Analogies don't work here. If the infant was destined to be hell bound I would use exactly the same argument. 

 

You obviously don't understand because you're either unable or unwilling to actually meaningfully engage with what I am saying. 

The boy was killed to be rewarded... for not being able to trouble his parents in some future circumstance.  Is it your strong belief which prevents you from recognising how utterly absurd this is?

 

By the way, how could this actually have been in the favour of the devout parents if they could not have recognised it as a reward from God? It's not as if the parents were being troubled by the kid before the time he was murdered. If they were being troubled before that event took place, why was the boy rewarded with a heavenly abode?

 

The story simply does not stand up to scrutiny, I'm afraid.

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Because the 6th Imam stated that the boy was rewarded. 

 

Imam Ja’far b. Muhammad as-Sadiq (ع) describes these blessings in these words: “Allah knew that if he stayed alive, the young man would lead his parents to disbelief and he would become a source of corruption and hardship for all. Thus Khidr (ع) was commanded to finish his life so that as a result all of them (the killer, the killed, and his parents) would attain honor and Divine grace.”8

 

http://www.al-islam.org/faith-and-reason-ayatullah-mahdi-hadavi-tehrani/question-43-al-khidr’s-actions-qur’#footnote8_0ll1lt3

 

Your Hawza educated Haji isn't a valid source, and in the absence of a valid source you have no argument.

 

Thanks for the reply. We don't have all the details, and until someone explains the whole thing we have to think that perhaps Allah SWT is testing us. Will we accept the Holy Qur'an or not?  

 

[shakir 2:255] Allah is He besides Whom there is no god, the Everliving, the Self-subsisting by Whom all subsist; slumber does not overtake Him nor sleep; whatever is in the heavens and whatever is in the earth is His; who is he that can intercede with Him but by His permission? He knows what is before them and what is behind them, and they cannot comprehend anything out of His knowledge except what He pleases, His knowledge extends over the heavens and the earth, and the preservation of them both tires Him not, and He is the Most High, the Great. 

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Thanks for the reply. We don't have all the details, and until someone explains the whole thing we have to think that perhaps Allah SWT is testing us. Will we accept the Holy Qur'an or not?

Actually, we do have all of the relevant details for this particular story, thus rendering any such denial inexcusable. We know exactly why the boy had to be killed because it had been revealed afterward.

It is very convenient for you to resort to the unfounded claim that the Qur'an can't always be understood. Weren't the Imams supposed to be the interpreters of the Qur'an? Did they exhibit slack in their efforts?

The fact is, the details for the story are available. The problem is that you don't want to accept the conclusion because it is evidently illogical, so the last trick in the fallacious book is to appeal to authority through blind acceptance.

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the last trick in the fallacious book is to appeal to authority through blind acceptance.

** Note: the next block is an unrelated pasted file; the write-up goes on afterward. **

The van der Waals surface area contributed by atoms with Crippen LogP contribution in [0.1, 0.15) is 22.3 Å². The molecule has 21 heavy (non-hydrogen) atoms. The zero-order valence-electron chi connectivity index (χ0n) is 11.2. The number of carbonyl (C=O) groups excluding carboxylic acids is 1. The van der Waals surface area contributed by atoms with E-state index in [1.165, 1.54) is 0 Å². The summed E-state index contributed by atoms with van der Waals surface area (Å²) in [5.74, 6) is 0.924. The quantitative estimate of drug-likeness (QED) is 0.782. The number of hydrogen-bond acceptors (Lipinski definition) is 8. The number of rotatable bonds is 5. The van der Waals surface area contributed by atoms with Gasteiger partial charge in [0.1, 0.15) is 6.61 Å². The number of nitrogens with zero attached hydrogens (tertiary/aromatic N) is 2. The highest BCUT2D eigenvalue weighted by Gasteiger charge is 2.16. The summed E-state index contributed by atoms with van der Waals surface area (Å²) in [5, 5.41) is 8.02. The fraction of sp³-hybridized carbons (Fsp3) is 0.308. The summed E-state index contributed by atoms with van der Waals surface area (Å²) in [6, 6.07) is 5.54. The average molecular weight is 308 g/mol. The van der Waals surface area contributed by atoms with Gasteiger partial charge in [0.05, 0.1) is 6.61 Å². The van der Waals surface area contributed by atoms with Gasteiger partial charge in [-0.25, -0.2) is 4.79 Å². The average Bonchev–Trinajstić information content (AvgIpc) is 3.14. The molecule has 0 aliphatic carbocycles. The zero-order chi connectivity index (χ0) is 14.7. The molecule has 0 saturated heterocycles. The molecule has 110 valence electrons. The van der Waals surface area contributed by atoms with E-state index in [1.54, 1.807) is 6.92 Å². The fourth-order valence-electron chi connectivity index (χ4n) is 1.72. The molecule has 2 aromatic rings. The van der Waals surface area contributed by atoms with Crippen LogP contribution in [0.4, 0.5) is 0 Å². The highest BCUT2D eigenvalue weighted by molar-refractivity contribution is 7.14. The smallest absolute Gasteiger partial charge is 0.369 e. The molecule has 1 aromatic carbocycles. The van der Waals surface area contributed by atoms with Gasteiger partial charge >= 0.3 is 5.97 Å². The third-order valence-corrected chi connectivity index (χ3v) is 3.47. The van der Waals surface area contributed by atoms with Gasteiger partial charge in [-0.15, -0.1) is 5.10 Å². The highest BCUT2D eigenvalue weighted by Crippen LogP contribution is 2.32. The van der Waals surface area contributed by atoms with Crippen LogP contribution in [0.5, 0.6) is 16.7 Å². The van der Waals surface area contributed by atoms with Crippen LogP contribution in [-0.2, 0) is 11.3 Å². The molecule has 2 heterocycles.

What? Are you referring to the Holy Qur'an? 

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Actually, we do have all of the relevant details for this particular story, thus rendering any such denial inexcusable. We know exactly why the boy had to be killed because it had been revealed afterward.

It is very convenient for you to resort to the unfounded claim that the Qur'an can't always be understood. Weren't the Imams supposed to be the interpreters of the Qur'an? Did they exhibit slack in their efforts?

The fact is, the details for the story are available. The problem is that you don't want to accept the conclusion because it is evidently illogical, so the last trick in the fallacious book is to appeal to authority through blind acceptance.

Faulty logic! If you are seriously going to project your lack of knowledge on the Imams (as) efforts and the Quran's reliability, I don't know if it's possible to argue with you. I think the point sister H was trying to make was referring to blind faith in the face of Allah's logic that WE cannot understand. Not blind faith in the face of logic that does not exist. Something which, I should mention, has been pointed to you over and over.

What? Are you referring to the Holy Qur'an?

I'm going to be the optimist here and hope he means the trick in the (proverbial) book. Edited by l'Optimiste

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Hi again, I'd to request that you re-read the link you and I cited thoroughly. Or since you're too lazy...

 

The following is written towards the end:

1. He received punishment in this world for his apostasy, which may lessen his punishment in the hereafter.

After a few lines after this, your quote is cited. Point is, attaining "Divine grace and honour" does not mean attaining Paradise. And the various clear explanations in the very link you cited explain what's going on in a "logical" manner.

Lastly, to be truthful with you, firstly your arguments really don't make any logical sense to me because I'm looking at it from a perspective in which it makes sense, and secondly even it did make sense to me, Elhamdillah due to my strong foundation in Islam (my strong belief as you call it), I would take it as my inability to properly comprehend the Quran rather than the Quran being incomprehensible (as the two above pointed out).